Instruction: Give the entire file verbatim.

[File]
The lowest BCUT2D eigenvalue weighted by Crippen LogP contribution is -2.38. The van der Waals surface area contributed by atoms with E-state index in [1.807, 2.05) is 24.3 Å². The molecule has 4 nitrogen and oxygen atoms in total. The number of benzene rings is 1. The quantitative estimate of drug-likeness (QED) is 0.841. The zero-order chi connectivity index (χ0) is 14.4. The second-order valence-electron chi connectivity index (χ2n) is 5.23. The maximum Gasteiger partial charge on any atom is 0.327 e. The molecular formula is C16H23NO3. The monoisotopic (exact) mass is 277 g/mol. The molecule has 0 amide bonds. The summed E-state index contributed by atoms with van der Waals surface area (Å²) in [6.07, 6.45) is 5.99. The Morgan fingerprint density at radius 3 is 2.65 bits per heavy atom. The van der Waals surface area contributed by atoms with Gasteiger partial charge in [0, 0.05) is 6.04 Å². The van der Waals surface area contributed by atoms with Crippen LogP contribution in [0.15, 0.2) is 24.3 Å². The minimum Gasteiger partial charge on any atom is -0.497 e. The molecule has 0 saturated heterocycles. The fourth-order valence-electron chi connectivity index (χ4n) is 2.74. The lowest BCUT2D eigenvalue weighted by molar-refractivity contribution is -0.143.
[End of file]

The lowest BCUT2D eigenvalue weighted by Crippen LogP contribution is -2.38. The van der Waals surface area contributed by atoms with E-state index in [1.807, 2.05) is 24.3 Å². The molecule has 4 nitrogen and oxygen atoms in total. The number of benzene rings is 1. The quantitative estimate of drug-likeness (QED) is 0.841. The zero-order chi connectivity index (χ0) is 14.4. The second-order valence-electron chi connectivity index (χ2n) is 5.23. The maximum Gasteiger partial charge on any atom is 0.327 e. The molecular formula is C16H23NO3. The monoisotopic (exact) mass is 277 g/mol. The molecule has 0 amide bonds. The summed E-state index contributed by atoms with van der Waals surface area (Å²) in [6.07, 6.45) is 5.99. The Morgan fingerprint density at radius 3 is 2.65 bits per heavy atom. The van der Waals surface area contributed by atoms with Gasteiger partial charge in [0, 0.05) is 6.04 Å². The van der Waals surface area contributed by atoms with Crippen LogP contribution in [0.15, 0.2) is 24.3 Å². The minimum Gasteiger partial charge on any atom is -0.497 e. The molecule has 0 saturated heterocycles. The fourth-order valence-electron chi connectivity index (χ4n) is 2.74. The lowest BCUT2D eigenvalue weighted by molar-refractivity contribution is -0.143.